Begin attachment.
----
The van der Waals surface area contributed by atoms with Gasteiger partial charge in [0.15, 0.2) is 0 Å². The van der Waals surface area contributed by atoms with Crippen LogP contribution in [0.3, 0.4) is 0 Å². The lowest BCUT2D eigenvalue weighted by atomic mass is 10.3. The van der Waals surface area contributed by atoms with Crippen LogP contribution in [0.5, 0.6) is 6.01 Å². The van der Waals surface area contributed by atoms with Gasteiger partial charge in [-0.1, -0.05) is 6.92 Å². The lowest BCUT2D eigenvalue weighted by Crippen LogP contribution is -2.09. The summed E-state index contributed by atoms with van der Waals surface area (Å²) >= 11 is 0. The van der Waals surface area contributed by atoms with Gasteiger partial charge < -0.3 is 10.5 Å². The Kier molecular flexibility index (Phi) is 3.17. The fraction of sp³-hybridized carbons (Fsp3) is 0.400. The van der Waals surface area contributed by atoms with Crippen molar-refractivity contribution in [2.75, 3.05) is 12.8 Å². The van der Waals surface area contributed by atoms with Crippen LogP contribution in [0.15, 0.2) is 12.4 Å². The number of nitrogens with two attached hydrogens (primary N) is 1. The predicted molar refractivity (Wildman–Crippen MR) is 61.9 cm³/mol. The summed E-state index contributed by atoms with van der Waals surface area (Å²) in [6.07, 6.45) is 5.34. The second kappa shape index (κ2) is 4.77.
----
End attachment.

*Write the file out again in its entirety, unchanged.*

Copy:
The van der Waals surface area contributed by atoms with Gasteiger partial charge in [0.15, 0.2) is 0 Å². The van der Waals surface area contributed by atoms with Crippen LogP contribution in [0.3, 0.4) is 0 Å². The lowest BCUT2D eigenvalue weighted by atomic mass is 10.3. The van der Waals surface area contributed by atoms with Crippen LogP contribution in [0.5, 0.6) is 6.01 Å². The van der Waals surface area contributed by atoms with Gasteiger partial charge in [-0.1, -0.05) is 6.92 Å². The lowest BCUT2D eigenvalue weighted by Crippen LogP contribution is -2.09. The summed E-state index contributed by atoms with van der Waals surface area (Å²) >= 11 is 0. The van der Waals surface area contributed by atoms with Gasteiger partial charge < -0.3 is 10.5 Å². The Kier molecular flexibility index (Phi) is 3.17. The fraction of sp³-hybridized carbons (Fsp3) is 0.400. The van der Waals surface area contributed by atoms with Crippen molar-refractivity contribution in [2.75, 3.05) is 12.8 Å². The van der Waals surface area contributed by atoms with Crippen LogP contribution in [0.15, 0.2) is 12.4 Å². The number of nitrogens with two attached hydrogens (primary N) is 1. The predicted molar refractivity (Wildman–Crippen MR) is 61.9 cm³/mol. The summed E-state index contributed by atoms with van der Waals surface area (Å²) in [6.07, 6.45) is 5.34. The second kappa shape index (κ2) is 4.77.